Matters of the moment in F1

The F1 media (or what passes for it) is running slightly wild at the moment. Wander around the paddock and have a few chats with the people who know these things and one gets a very different picture of things, compared to what you can read on the Internet. It might be amusing for those who are reading it, but many of the team people find it irritating that they have to deny stories that make no sense at all, and have no basis in reality. The story of Sebastian Vettel and Ferrari is one such story. Try as I might, I have been unable to find a single shred of evidence to back this up. It could be that someone picked up a story of a Red Bull driver talking to Ferrari and jumped to the wrong conclusion. Mark Webber is a man who Ferrari would like to see alongside Fernando Alonso, but Sebastian Vettel is not on the radar at Maranello. Perhaps one day he will be, in a post-Alonso era, but that is not likely to be for a few years yet. Sebastian might have an ambition to one day be a Ferrari driver – most racing drivers do – but he is in a great position where he is now – and has no need to move. He has won two titles in his current role and looks to be on the way to a third… He is sitting pretty.

Elsewhere, there is talk of Nico Hulkenberg at Sauber. Conversely, this idea makes perfect sense. Nico is quick and experienced. He is just what Sauber needs. The real question therefore, pending an announcement, is who will be his Sauber team-mate in 2013? With Sergio Perez moving to McLaren, the Swiss team has to decide whether to keep Kamui Kobayashi, or whether to replace him. The argument for keeping him is that he would provide technical stability for the engineers to work around; the counter-argument is that Kamui is very quick, but not necessarily the most technical of drivers. The option would be to go for test driver Esteban Gutierrez. He is a new boy, but such a move would keep the team’s Mexican sponsors happy, which might not be a bad idea. There are other possible choices, depending on the team’s need for funding, but Sauber is in a good place to pick up sponsors – if indeed there are any out there at the moment. From what I hear the team has yet to decide what to do. Given that Holland’s Robin Frijns is getting a test with Sauber, it is safe to assume that he has signed some kind of option deal and would be a good third driver.

The suggestion that McLaren is on the verge of a deal with Honda is one of those rumours which is very difficult to assess. It is certainly a good moment for McLaren to be looking for a new engine partner, if it cannot afford to invest to build its own engines. Having to pay for engines is not something that McLaren wants to do for long. In recent days the head of Honda R&D Yoshiharu Yamamoto said that he would like to see the firm back in F1, but made it very clear that this was a personal point of view, rather than a company view. Yamamoto has been in the job for just over a year.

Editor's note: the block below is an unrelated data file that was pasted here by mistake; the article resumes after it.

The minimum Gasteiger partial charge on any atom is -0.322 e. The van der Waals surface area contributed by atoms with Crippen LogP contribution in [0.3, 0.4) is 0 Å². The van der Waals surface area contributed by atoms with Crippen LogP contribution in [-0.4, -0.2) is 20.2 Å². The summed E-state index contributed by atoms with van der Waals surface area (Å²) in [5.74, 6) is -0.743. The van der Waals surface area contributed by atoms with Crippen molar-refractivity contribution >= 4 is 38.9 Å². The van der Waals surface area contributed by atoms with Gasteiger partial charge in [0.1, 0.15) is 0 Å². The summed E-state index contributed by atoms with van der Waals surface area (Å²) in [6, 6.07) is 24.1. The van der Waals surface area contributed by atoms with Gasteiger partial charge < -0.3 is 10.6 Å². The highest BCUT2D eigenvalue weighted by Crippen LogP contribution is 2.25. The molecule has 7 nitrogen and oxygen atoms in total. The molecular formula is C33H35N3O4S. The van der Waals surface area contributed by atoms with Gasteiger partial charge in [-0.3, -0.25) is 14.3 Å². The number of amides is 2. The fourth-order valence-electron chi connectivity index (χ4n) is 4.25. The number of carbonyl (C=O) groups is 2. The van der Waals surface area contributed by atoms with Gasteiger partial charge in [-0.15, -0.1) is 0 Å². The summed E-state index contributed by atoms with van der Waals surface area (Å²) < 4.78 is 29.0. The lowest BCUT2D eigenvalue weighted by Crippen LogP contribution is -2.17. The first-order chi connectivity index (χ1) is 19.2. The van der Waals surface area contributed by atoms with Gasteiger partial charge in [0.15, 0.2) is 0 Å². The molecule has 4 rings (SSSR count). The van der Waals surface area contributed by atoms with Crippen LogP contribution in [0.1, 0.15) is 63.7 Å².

Honda R&D is an interesting organisation because it can propose technical ideas – such as an F1 project – and the main board will then decide whether or not it is a strategy that the company wants to adopt. In Detroit at the start of the year the company unveiled an NSX hybrid supercar and the word is that this will go into production much sooner than expected, at the same time, the recently passed one million hybrid vehicle sales worldwide, after nearly 13 years selling such machinery. The firm would like to accelerate the sales of such vehicles. The company quit F1 back in 2008 as car sales slumped and following years of failure with its own F1 team. The firm has since stayed away, but the rule changes in 2014 make F1 more attractive. Financially, the project is possible as the firm recently reported quarterly net profits of $1.7 billion, four times the figure a year earlier when the company was hit by the earthquake in Japan.

Honda is forecasting profits of $6 billion for the fiscal year ending in March 2013, so money is not the issue. Having burned its fingers with its own F1 team, Honda might decide to return as an engine supplier, but there is little point in trying to double-guess decisions in Japan before they are made.

The subject of customer cars has popped up again, albeit in passing in the Paris meeting last week. There is no serious thought that this will ever happen. However there are also suggestions that Bernie Ecclestone may be pushing for an equivalency formula between the new generation engines and the current old machinery, to help the smaller teams pay for engines in in 2014. The key question with such an idea would be to work out how best to equalise the engines so that the backmarkers and old technology does not outperform the new machinery.

42 thoughts on “Matters of the moment in F1

  1. Hi Joe,
    What do you think about this?

    State-owned Bavarian bank BayernLB is demanding over $400 million from Formula One boss Bernie Ecclestone – the amount it says it lost when one of its employees was bribed into selling its stake in the sport to him in 2005.

    Found on a German website.